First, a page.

Pansies are a low-growing annual that come in many beautiful colors. The flowers may be delicate looking, but the plant is a hardy one and very cold tolerant. These plants make for a wonderful border around your flower garden and work well in containers too. Depending on location, pansies will bloom in almost any season, creating vibrant colors and a soft look in any garden. If you are looking for an easy-to-care-for plant, with bold flowers and continuous blooms, pansies will not disappoint you.
Choose an area for the flowerbed that receives at least six hours of sun per day. Dig the area to about 6 inches deep and remove all weeds. Add compost to the soil and mix it in well. This will help the soil drain better and provide nutrients to the plants.
Plant in spring when the daytime temperatures average about 60 degrees in the cooler gardening zones. In warmer gardening zones, 6 through 9, you can plant in very early spring or early fall.
Dig out the hole for the plant so it will be at the same level it is in the container, and place holes 6 to 12 inches apart. Add slow-release fertilizer to the soil before backfilling around the plant. The roots should be moist when planting and the soil should be watered in around the plant. By placing in a little soil at a time and then watering, you will reduce the chance of air pockets around the roots, which can cause problems for your plant later.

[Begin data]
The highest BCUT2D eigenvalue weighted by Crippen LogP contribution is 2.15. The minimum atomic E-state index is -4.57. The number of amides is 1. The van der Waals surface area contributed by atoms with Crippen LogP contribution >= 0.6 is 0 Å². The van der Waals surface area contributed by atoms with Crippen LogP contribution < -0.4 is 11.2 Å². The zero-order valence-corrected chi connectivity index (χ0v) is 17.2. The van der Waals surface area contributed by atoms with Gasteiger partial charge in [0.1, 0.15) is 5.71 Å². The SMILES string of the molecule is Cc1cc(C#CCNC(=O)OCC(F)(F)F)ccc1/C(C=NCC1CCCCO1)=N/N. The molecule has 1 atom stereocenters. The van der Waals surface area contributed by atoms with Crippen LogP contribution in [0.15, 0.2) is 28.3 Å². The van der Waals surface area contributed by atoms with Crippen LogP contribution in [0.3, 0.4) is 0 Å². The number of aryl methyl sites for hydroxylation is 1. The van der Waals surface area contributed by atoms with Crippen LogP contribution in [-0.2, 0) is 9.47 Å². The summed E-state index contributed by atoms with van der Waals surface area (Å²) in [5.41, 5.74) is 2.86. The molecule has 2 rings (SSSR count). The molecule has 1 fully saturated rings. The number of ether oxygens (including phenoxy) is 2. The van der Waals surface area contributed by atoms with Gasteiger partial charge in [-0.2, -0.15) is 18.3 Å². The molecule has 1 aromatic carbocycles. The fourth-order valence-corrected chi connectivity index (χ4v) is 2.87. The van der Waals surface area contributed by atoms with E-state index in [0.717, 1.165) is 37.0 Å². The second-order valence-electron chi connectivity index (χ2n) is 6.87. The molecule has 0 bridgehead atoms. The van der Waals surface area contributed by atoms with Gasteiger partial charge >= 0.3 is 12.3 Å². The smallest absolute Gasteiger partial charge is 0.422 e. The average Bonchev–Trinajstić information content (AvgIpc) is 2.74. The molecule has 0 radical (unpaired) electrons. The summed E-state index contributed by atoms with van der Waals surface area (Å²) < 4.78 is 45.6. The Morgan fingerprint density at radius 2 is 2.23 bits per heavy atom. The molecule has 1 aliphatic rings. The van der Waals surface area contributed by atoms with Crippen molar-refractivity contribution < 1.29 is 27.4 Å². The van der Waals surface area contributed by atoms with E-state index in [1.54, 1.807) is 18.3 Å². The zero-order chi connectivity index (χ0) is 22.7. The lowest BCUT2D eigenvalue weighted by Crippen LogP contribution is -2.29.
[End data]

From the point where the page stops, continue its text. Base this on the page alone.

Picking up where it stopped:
Water the plants after planting. Water the ground and not the flowers or leaves. Pansies require about an inch of water per week. It is better to water for long periods of time once a week than for shorter periods of time more often. However, never let the plants sit in a puddle of water.
Add about 2 inches of pine straw or bark chip mulch around the plants. This will help retain the moisture and ward off any stray weeds.
Fertilize each month or so according to the package's directions. Some slow-release fertilizers will last up to three months depending on rainfall and size of the flower garden.
Pinch off dead flower heads. This will encourage more blooms on the plant and prevent self-seeding in your garden.
Pinch off some of the growing tips with your fingers if you want your plant to be thicker and bushier. This will encourage the ends to split into more than one stem and fill out the plant.
Things You Will Need
- Pansy plants
- Slow-release flower fertilizer
- Grow & Propagate Russian Sage
- Care for Annual Viola Flowers
- Grow an Ornamental Sweet Potato Vine
- Best Time to Plant an Iris
- Fertilizer for Vegetable Garden
- Care of Daylilies
- The Lowest Temperature of Marigold Plants
- Care for the Gaillardia Indian Blanket Flower
- Care of a Stella Dora Day Lily
- Care for Pansies in the Winter
- Prepare Aster Flowers for Winter
- Grow Alstroemeria From Seeds